98 seniors graduate from Manchester

By Eric Christiansen

NORTH MANCHESTER -- The Manchester High School Class of 2021 celebrated an end to one chapter of life and a move ahead to the next, as they turned their tassels, making their graduation  official Friday night, May 28, 2021.

The Manchester Concert Band played the processional as the graduates entered the Manchester Junior-Senior High School gymnasium.

Student Council president Gavin Mize welcomed families and friends to begin the ceremony.

Senior Choir members sang “Blessing” by Katie Moran Bart, followed by Co-Valedictorian Trescott Duffy addressing his classmates.

Duffy spoke on the importance of persistence, whether it is in sports, music, or grades.  He talked about his journey in wrestling.

“For my entire high school career, my life was wrestling,” Duffy said. “I slept, breathed, and ate – or in other words, didn’t eat – wrestling. It became my passion. When I first got into it, I had very little skill and very little success, but I wasn’t going to let that stop me.”

He said that during his freshman year, a teammate reached the state finals, and Duffy went to support him.

“The whole atmosphere … was intriguing to me,” he said. “The large stadium, the huge crowd – all of it inspired me. I wanted to be bet the one to get my hand raised on the mat in front of thousands of people and be recognized as one of the greatest in the state.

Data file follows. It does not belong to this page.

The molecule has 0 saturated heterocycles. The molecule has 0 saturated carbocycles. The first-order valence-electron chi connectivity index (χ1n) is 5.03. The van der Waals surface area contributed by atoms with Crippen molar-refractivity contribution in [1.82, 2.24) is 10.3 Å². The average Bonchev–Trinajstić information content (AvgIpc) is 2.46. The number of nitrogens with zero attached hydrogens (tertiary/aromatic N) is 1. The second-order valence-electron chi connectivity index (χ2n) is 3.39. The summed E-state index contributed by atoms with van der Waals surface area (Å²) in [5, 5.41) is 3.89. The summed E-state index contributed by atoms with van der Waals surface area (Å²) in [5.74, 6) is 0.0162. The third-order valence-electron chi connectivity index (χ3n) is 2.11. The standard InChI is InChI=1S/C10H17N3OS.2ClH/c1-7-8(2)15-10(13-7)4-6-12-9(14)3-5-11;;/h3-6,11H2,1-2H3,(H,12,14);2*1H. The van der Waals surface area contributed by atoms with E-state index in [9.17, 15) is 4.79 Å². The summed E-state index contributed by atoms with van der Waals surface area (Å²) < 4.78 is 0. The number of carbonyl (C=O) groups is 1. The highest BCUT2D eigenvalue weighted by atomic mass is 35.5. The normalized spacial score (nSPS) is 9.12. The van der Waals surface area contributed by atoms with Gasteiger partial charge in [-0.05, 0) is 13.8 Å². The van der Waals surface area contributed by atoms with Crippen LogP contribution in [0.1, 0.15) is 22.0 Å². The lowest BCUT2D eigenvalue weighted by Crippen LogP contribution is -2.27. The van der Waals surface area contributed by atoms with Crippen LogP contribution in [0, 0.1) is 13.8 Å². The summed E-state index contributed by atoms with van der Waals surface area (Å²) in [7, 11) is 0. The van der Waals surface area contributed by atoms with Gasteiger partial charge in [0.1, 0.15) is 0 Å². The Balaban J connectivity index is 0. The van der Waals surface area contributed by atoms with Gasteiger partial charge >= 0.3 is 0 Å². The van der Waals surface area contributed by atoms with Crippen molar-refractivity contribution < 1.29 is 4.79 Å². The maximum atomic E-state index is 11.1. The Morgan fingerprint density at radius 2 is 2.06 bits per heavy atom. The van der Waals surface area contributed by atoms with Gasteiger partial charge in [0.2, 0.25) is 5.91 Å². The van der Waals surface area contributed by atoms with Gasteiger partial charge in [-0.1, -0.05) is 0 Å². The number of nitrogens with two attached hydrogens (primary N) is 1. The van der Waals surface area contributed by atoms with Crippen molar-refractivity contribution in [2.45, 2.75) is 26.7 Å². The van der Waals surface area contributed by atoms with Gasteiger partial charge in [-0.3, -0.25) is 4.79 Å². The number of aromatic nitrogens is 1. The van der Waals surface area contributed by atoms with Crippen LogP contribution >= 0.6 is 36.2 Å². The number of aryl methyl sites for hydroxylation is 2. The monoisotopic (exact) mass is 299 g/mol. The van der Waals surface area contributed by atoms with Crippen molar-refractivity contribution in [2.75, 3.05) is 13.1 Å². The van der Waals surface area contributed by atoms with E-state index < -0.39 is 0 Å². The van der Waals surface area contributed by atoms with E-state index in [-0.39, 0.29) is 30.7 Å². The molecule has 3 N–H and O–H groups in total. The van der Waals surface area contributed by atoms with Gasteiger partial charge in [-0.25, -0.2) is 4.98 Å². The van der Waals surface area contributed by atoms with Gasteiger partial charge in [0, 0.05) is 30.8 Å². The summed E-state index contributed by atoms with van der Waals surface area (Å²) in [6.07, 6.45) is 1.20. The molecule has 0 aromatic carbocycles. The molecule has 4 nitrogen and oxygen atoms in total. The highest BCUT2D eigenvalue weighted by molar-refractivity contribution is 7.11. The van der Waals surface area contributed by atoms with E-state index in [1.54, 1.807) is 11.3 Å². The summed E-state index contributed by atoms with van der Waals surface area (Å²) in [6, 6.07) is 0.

“Everything I did from that moment on, I did it with wrestling in mind.”

Three years later, Duffy said he battled with the decision to wrestle at a lower weight than he weighed at the time, which would give him a better chance to advance to state.

“I wasn’t confident enough in myself to wrestler at a heavier weight class, and in refusing to do so, I spoiled my senior season,” he said. “Thinking about it now, my senior year wasn’t about proving my self (but) it was about protecting myself.

“I think this is relatable for a lot of us,” Duffy added. “If you focus on the past, and continuously worry about protecting your title or accomplishment being taken from you, then you may as well just be stuck in the past, reliving the same moment over and over again. If you instead, keep looking forward and build off of what you’ve already accomplished…you’ll be better off for it.”

Following Duffy's remarks, Sarah Holbrook and Carissa Edwards performed “For Good” from the musical “Wicked.”

MJSHS Principal Dr. Jon Lippe presented honorary diplomas to exchange students Lorenzo Donati and Lenny Hindennach, followed by Karen Jimenez-Saucedo singing “The Climb” made famous by Miley Cyrus.

Co-Valedictorian Elijah Burlingame next spoke and related fishing to life lessons.

“Fishing has been a constant fixture in my life and has shaped me as a person in more ways than I can explain,” he said. “I have spent countless hours on the water, hoping and praying for that exhilarating tug on the end of the line, and while I’ve waited, I’ve learned some valuable lessons that apply to life as well.”

Burlingame listed patience as the first lesson.